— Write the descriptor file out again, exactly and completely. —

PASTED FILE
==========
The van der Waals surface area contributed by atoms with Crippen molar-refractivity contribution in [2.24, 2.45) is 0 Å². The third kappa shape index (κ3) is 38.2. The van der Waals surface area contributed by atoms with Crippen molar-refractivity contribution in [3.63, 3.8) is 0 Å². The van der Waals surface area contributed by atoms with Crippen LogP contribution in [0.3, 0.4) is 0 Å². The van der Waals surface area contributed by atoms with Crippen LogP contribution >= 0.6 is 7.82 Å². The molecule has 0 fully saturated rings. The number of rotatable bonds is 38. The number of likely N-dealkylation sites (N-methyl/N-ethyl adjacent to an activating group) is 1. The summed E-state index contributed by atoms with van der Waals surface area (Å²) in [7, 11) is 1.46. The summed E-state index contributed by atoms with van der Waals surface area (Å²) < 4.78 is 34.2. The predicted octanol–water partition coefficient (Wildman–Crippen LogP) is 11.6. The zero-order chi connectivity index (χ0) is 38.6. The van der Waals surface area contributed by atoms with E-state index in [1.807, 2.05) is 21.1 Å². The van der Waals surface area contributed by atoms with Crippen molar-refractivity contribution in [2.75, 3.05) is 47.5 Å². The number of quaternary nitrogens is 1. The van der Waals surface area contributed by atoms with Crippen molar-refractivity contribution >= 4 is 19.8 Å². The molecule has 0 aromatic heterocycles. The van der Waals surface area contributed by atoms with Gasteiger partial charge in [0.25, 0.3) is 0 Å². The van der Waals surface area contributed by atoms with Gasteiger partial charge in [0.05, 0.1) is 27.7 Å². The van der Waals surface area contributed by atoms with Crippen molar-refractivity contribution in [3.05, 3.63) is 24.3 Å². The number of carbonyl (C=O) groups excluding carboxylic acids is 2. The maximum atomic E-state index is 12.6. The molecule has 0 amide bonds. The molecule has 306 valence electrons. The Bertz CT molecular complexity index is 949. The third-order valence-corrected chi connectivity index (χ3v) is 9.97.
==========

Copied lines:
The van der Waals surface area contributed by atoms with Crippen molar-refractivity contribution in [2.24, 2.45) is 0 Å². The third kappa shape index (κ3) is 38.2. The van der Waals surface area contributed by atoms with Crippen molar-refractivity contribution in [3.63, 3.8) is 0 Å². The van der Waals surface area contributed by atoms with Crippen LogP contribution in [0.3, 0.4) is 0 Å². The van der Waals surface area contributed by atoms with Crippen LogP contribution >= 0.6 is 7.82 Å². The molecule has 0 fully saturated rings. The number of rotatable bonds is 38. The number of likely N-dealkylation sites (N-methyl/N-ethyl adjacent to an activating group) is 1. The summed E-state index contributed by atoms with van der Waals surface area (Å²) in [7, 11) is 1.46. The summed E-state index contributed by atoms with van der Waals surface area (Å²) < 4.78 is 34.2. The predicted octanol–water partition coefficient (Wildman–Crippen LogP) is 11.6. The zero-order chi connectivity index (χ0) is 38.6. The van der Waals surface area contributed by atoms with E-state index in [1.807, 2.05) is 21.1 Å². The van der Waals surface area contributed by atoms with Crippen molar-refractivity contribution in [2.75, 3.05) is 47.5 Å². The number of quaternary nitrogens is 1. The van der Waals surface area contributed by atoms with Crippen molar-refractivity contribution >= 4 is 19.8 Å². The molecule has 0 aromatic heterocycles. The van der Waals surface area contributed by atoms with Gasteiger partial charge in [0.25, 0.3) is 0 Å². The van der Waals surface area contributed by atoms with Gasteiger partial charge in [0.05, 0.1) is 27.7 Å². The van der Waals surface area contributed by atoms with Crippen molar-refractivity contribution in [3.05, 3.63) is 24.3 Å². The number of carbonyl (C=O) groups excluding carboxylic acids is 2. The maximum atomic E-state index is 12.6. The molecule has 0 amide bonds. The molecule has 306 valence electrons. The Bertz CT molecular complexity index is 949. The third-order valence-corrected chi connectivity index (χ3v) is 9.97.